LONDON — The concept of man-made diamonds remains a divisive topic, but Dover Street Market is standing behind the industry trend and inviting some of the contemporary fine jewelers it works with to experiment with cultured stones.
As part of a tie-in with the Diamond Foundry, the San Francisco-based producer of above-ground diamonds, the retailer invited jewelers Delfina Delettrez, Ana Khouri, Sophie Bille Brahe, Raphaele Canot, Hum and Hunrod to create capsules using stones by the Diamond Foundry.
While the resulting collection varies in aesthetics and price points — the range is from $1,875 to $136,905 — all designers found common ground in their flair for experimentation and their commitment to offering ethical products.
“I am fascinated by the future and by the experimentation. It’s interesting to offer people the possibility of having an ethical value on top of the value the diamond already has. For many people the ethical value is as important as the value of the stone,” said Delettrez, whose collection features ear cuffs or rings that bring together different diamond cuts, often drilled with silver piercings.
“I took inspiration from the classicism of the stone, with a punk touch added by the piercing that is drilled through the diamond. That dialogue between past and future is part of my universe,” she added.
For Danish jeweler Sophie Bille Brahe, who reworked her signature Elipse earring using above-ground diamonds, this was an opportunity to “work with bigger stones in more playful ways,” while Ana Khouri wanted to further her sustainability mission and be part of the discussion around lab-grown diamonds.
“As a brand we are committed to environmental, social and ethical issues, that is our definition of sustainability. We only work with fair-mined and fair-trade gold and all our gems are responsibly and ethically sourced. We thought it would be interesting to also embrace lab-grown diamonds because we want to support any action for environmental protection. Since that is part of what lab-grown diamonds have to offer, working with the Diamond Foundry on this one-time collaboration also became part of our commitment to environmental issues. We must embrace an open discussion of ethics,” said Khouri.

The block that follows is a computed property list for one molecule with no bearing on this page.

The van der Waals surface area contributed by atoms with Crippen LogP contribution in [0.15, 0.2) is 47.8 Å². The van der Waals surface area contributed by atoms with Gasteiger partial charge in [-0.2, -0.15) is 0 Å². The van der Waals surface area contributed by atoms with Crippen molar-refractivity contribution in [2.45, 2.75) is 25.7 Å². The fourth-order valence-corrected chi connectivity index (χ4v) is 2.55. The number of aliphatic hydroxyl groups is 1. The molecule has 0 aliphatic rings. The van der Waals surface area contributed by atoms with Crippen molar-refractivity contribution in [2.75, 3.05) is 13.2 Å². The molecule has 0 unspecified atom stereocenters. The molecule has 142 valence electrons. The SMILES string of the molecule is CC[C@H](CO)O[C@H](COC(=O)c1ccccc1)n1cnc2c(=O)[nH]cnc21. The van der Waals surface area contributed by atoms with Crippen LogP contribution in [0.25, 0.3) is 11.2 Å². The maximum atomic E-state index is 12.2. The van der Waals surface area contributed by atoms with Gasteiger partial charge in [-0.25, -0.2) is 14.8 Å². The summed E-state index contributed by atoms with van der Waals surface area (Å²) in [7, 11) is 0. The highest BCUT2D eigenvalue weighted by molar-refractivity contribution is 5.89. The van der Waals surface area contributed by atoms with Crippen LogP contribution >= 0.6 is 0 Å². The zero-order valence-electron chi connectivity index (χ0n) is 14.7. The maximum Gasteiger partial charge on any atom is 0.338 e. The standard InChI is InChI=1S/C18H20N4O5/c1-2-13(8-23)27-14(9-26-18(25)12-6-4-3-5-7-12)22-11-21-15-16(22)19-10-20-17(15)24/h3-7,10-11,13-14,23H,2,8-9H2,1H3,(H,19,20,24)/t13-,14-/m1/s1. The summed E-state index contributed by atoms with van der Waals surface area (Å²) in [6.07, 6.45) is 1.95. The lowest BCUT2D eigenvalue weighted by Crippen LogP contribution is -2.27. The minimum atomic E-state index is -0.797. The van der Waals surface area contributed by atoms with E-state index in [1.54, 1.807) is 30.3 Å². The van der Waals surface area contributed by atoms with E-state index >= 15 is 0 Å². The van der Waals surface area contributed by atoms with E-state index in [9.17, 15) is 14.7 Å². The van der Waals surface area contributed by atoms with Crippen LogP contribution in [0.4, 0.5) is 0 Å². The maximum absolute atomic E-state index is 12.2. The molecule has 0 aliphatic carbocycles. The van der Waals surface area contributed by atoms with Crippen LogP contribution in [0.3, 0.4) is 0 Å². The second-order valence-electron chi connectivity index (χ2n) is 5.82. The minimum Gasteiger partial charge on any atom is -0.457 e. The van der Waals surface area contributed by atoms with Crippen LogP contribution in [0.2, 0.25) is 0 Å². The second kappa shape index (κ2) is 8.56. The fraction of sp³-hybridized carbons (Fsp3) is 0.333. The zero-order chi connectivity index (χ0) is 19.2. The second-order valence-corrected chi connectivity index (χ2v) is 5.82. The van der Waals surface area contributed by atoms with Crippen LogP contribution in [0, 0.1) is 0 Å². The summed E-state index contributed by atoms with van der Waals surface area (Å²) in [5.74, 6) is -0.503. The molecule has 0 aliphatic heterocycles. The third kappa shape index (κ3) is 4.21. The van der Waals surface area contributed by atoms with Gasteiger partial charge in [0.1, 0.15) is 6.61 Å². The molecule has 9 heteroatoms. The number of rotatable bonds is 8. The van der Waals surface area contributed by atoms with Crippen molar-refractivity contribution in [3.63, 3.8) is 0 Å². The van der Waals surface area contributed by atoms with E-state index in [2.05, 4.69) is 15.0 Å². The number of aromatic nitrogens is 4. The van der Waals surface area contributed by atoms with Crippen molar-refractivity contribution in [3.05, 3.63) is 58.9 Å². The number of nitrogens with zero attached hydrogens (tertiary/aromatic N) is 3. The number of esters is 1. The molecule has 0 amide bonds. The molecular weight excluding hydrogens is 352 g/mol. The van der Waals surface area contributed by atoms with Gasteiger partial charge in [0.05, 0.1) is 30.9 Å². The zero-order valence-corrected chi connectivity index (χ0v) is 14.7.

The Diamond Foundry is best known for using renewable solar technology to produce its diamonds, becoming the first certified carbon neutral diamond producer.
According to the company, both consumers and brands are starting to put more emphasis in the environmental and social impact of the products they stand behind.
“Partnering with Dover Street Market and six of the retailer’s most talented contemporary jewelry designers is a great testament to how designers and consumers are embracing above ground diamonds and are becoming more aware of where their products are coming from. They are more educated on the choices that are available and have been very responsive to the fact that Diamond Foundry diamonds are atomically identical to mined diamonds,” said Mona Sadat Akhavi, the Diamond Foundry’s vice president of marketing.
DSM and the Diamond Foundry also recruited artist Katerina Jebb to bring the collection alive through a creative campaign, which showcases the jewels against naked female bodies.
The collection will make its debut in April at Dover Street Market Los Angeles, on the retailer’s web site, as well as Farfetch, which hosts a dedicated DSM jewelry hub on its platform. It will then travel to stores in New York, London, Ginza and Singapore.